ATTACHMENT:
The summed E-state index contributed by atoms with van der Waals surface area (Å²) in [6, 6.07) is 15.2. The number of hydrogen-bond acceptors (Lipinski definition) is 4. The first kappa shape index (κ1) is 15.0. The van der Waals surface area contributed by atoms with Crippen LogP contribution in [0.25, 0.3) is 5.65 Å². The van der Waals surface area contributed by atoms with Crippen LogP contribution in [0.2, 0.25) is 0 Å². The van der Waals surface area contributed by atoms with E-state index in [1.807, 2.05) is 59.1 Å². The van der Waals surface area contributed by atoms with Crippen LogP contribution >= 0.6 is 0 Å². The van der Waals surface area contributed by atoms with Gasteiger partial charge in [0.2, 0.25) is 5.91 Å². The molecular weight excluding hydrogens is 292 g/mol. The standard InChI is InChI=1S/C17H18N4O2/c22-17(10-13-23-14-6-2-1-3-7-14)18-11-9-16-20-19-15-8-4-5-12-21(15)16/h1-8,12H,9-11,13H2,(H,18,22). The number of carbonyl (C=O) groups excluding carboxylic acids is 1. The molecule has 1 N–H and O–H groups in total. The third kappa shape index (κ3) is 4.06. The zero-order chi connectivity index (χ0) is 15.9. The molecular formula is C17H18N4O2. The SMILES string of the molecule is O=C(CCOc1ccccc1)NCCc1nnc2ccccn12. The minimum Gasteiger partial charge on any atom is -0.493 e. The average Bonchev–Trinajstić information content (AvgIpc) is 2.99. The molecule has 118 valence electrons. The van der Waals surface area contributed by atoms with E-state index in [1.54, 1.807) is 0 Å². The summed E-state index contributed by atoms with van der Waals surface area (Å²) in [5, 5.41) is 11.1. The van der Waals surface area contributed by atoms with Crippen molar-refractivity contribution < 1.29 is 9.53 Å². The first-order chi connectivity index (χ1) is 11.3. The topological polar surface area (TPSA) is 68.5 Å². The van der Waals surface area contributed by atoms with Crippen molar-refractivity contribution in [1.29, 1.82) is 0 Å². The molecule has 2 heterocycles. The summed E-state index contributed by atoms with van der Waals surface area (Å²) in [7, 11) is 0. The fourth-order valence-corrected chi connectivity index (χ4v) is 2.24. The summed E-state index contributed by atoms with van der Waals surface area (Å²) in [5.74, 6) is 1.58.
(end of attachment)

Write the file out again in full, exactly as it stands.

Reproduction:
The summed E-state index contributed by atoms with van der Waals surface area (Å²) in [6, 6.07) is 15.2. The number of hydrogen-bond acceptors (Lipinski definition) is 4. The first kappa shape index (κ1) is 15.0. The van der Waals surface area contributed by atoms with Crippen LogP contribution in [0.25, 0.3) is 5.65 Å². The van der Waals surface area contributed by atoms with Crippen LogP contribution in [0.2, 0.25) is 0 Å². The van der Waals surface area contributed by atoms with E-state index in [1.807, 2.05) is 59.1 Å². The van der Waals surface area contributed by atoms with Crippen LogP contribution >= 0.6 is 0 Å². The van der Waals surface area contributed by atoms with Gasteiger partial charge in [0.2, 0.25) is 5.91 Å². The molecular weight excluding hydrogens is 292 g/mol. The standard InChI is InChI=1S/C17H18N4O2/c22-17(10-13-23-14-6-2-1-3-7-14)18-11-9-16-20-19-15-8-4-5-12-21(15)16/h1-8,12H,9-11,13H2,(H,18,22). The number of carbonyl (C=O) groups excluding carboxylic acids is 1. The molecule has 1 N–H and O–H groups in total. The third kappa shape index (κ3) is 4.06. The zero-order chi connectivity index (χ0) is 15.9. The molecular formula is C17H18N4O2. The SMILES string of the molecule is O=C(CCOc1ccccc1)NCCc1nnc2ccccn12. The minimum Gasteiger partial charge on any atom is -0.493 e. The average Bonchev–Trinajstić information content (AvgIpc) is 2.99. The molecule has 118 valence electrons. The van der Waals surface area contributed by atoms with E-state index in [1.54, 1.807) is 0 Å². The summed E-state index contributed by atoms with van der Waals surface area (Å²) in [5, 5.41) is 11.1. The van der Waals surface area contributed by atoms with Crippen molar-refractivity contribution < 1.29 is 9.53 Å². The first-order chi connectivity index (χ1) is 11.3. The topological polar surface area (TPSA) is 68.5 Å². The van der Waals surface area contributed by atoms with Crippen molar-refractivity contribution in [1.29, 1.82) is 0 Å². The molecule has 2 heterocycles. The summed E-state index contributed by atoms with van der Waals surface area (Å²) in [7, 11) is 0. The fourth-order valence-corrected chi connectivity index (χ4v) is 2.24. The summed E-state index contributed by atoms with van der Waals surface area (Å²) in [5.74, 6) is 1.58.